Agnivesh is also a proponent of interfaith dialogue and is a member of the Board of World Leaders for the Elijah Interfaith Institute.[17] He is also a board member of the KAICIID Dialogue Centre established in Vienna in 2012 by King Abdullah of Saudi Arabia, together with the governments of Austria and Spain.[18] In 2015, he opposed Government's plan of separate settlement for Kashmiri Pandits as part of their rehabilitation in the valley.[19]

Criticism from Hindu groups[edit]

Agnivesh has been severely criticised by some Hindu groups for statements they view as anti-Hindu. In 2005, Agnivesh stated that the Puri Jagannath Temple should be opened to non-Hindus; this led to the priests of the temple condemning his remarks as "purely anti-Hindu in nature" and burning his effigy.[20] In May 2011, hundreds of Hindu priests protested against Agnivesh's claim that ice stalagmite that they believe resembles Lord Shiva is just a piece of ice; during the protest the priests burnt his effigy.[21] According to the Kashmir Observer, the Akhil Bharatiya Hindu Mahasabha, a Hindu nationalist political party, offered a 2 million bounty for killing Agnivesh, for negative statements he made about Kashmir and Baba Amarnath.[22] On 8 November 2011, the Supreme Court condemned Agnivesh for hurting the sentiments of Hindu People by commenting on the Amarnath Pilgrimage. The apex court bench of Justice H.L. Dattu and Justice C.K. Prasad told Agnivesh that he should weigh his words "many a time before uttering them lest it hurts the sentiments of the people".[23]

Bigg Boss Participation[edit]

Agnivesh spent three days inside the Bigg Boss house as a houseguest, from 8 to 11 November 2011[24][25]



  • Vaidik SaamajvadVedic Socialism (Hindi), 1974.
  • Religion Revolution and Marxism (Hindi and English)
  • Harvest of Hate: Gujarat Under Siege, with Valson Thampu. Rupa & Co,India. 2002. ISBN 81-7167-858-0.
  • Religion, Spirituality and Social Action New Agenda for Humanity: New Agenda for Humanity, Hope India Publications, 2003. ISBN 81-7871-000-5.
  • Hinduism in the New Age, Hope India Publications, 2005. ISBN 81-7871-047-1.


  • Rajdharma (fortnightly) – Chief Editor (1968–1978)
  • Kranti Dharmi (monthly) – Chief Editor (1989–1991)

See also[edit]


  1. ^ About Agnivesh Archived 26 July 2009 at the Wayback Machine.
  2. ^ "Annual Report 2002" (PDF). UNHCR. Retrieved 14 June 2011. 
  3. ^ a b Agnivesh – Profile Holy People of the World: A Cross-cultural Encyclopedia, by Phyllis G. Jestice, ABC-CLIO, 2004. ISBN 1-57607-355-6. Page 25
  4. ^
  5. ^ a b Swami Agnivesh (India), Joint Honorary Award with Asghar Ali Engineer (2004)- Profile Right Livelihood Award Official website.
  6. ^ a b c Swami Agnivesh – Profile in New Slavery: A Reference Handbook, by Kevin Bales, ABC-CLIO, 2004. ISBN 1-85109-815-1.Page 71-72.
  7. ^ Children in Debt Bondage Children Enslaved, by Roger Sawyer. Published by Taylor & Francis, 1988. ISBN 0-415-00273-7. Page 55-57.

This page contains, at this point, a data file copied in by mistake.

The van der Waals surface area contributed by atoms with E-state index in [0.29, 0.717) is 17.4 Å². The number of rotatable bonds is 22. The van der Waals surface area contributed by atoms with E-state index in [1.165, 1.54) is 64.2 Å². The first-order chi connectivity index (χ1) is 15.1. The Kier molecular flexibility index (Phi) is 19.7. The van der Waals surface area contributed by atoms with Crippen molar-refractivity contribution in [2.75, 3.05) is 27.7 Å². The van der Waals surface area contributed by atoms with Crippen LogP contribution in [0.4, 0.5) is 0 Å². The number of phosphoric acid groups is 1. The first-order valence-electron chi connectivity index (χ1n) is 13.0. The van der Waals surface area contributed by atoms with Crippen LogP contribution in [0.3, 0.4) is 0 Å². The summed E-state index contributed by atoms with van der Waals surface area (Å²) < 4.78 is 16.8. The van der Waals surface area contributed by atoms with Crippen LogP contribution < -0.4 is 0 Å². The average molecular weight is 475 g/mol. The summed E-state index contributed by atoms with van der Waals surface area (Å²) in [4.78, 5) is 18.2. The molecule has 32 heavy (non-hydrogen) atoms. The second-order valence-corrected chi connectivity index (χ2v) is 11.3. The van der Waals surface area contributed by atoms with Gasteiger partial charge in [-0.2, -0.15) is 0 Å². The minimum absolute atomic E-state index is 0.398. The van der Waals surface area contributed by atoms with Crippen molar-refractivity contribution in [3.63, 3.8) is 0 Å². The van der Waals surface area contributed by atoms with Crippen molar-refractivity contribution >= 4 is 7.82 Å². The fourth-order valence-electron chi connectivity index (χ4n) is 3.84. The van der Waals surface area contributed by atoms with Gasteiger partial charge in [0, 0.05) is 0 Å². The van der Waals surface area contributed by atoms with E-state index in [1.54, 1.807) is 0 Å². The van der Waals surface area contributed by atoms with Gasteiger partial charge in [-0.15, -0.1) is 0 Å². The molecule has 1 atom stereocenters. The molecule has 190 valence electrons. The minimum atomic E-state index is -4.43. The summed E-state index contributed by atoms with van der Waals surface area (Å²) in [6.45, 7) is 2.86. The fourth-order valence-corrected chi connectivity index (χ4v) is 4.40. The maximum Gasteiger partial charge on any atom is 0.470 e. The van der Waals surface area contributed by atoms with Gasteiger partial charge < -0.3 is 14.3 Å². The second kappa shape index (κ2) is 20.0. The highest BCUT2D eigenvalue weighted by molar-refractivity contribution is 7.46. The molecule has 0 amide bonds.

8. ^ "The Swami Agnivesh". Late Night Live. Radio National, part of the Australian Broadcasting Corporation. 23 January 2002. Retrieved 14 June 2011. 
  9. ^ John, Joseph (27 March 2011). "Dantewada mob attacks Agnivesh; SSP, DM shifted". India Express. Archived from the original on 28 December 2011. Retrieved 14 June 2011. 
  10. ^ "Team Anna conspired against me: Agnivesh". PTI. 2 September 2011. 
  11. ^ Banerji, Annie (8 November 2011). "Swami Agnivesh turns to Bigg Boss in publicity quest". Reuters. Retrieved 18 December 2013. 
  12. ^ The History of Doing: An Illustrated Account of Movements for Women's Rights and Feminism in India, 1800–1990, by Radha Kumar, Kali for Women Organization, Published by Zubaan, 1993. ISBN 81-85107-76-9. Page 180.
  13. ^ Pandey, Geeta (12 November 2005). "Religions target female foeticide". BBC. Retrieved 14 June 2011. 
  14. ^ Malhotra, Rajiv (2001). "Language Hegemony and the Construction of Identity". Infinity Foundation. Archived from the original on 15 June 2011. Retrieved 14 June 2011. 
  15. ^ Madhya Bharat Arya Pratinidhi Sabha takes a strong stand on Swami Agnivesh The Daily Pioneer – 26 August 2008
  16. ^ "Jamat fatwa against terrorism". The Hindu. 1 June 2008. Retrieved 18 December 2013. 
  17. ^ The Elijah Interfaith Institute – Hindu Members of the Board of World Religious Leaders
  18. ^ Governance | KAICIID
  19. ^ "Arya Samaj Leader Agnivesh opposes Separate Settlement for Kashmiri Pundits". 18 April 2015. Retrieved 18 April 2015. 
  20. ^ Agnivesh Kicks off Storm at Puri Vaisnava News – December 2007
  21. ^ "Hindu priests protest against Swami Agnivesh's statement over Amarnath shrine". DailyIndia. Archived from the original on 23 May 2011. Retrieved 2011-05-24. 
  22. ^ "Hindu Group Puts Bounty on Agnivesh's Head". The Kashmir Observer. 23 May 2011. Archived from the original on 25 July 2011. Retrieved 14 June 2011. 
  23. ^ "Swami Agnivesh should weigh his words: Supreme Court". The Times of India. Retrieved 8 October 2011. 
  24. ^ "I'm not an entertainment material: Swami Agnivesh". Times of India. 8 November 2011. 
  25. ^
  26. ^ Swami Agnivesh – Biography
  27. ^ `Alternative Nobel' for Asghar Ali Engineer, Swami Agnivesh Business Line, 21 September 2004.
  28. ^ St. Thomas award for Agnivesh , The Tribune, Chandigarh, 27 June 2006

External links[edit]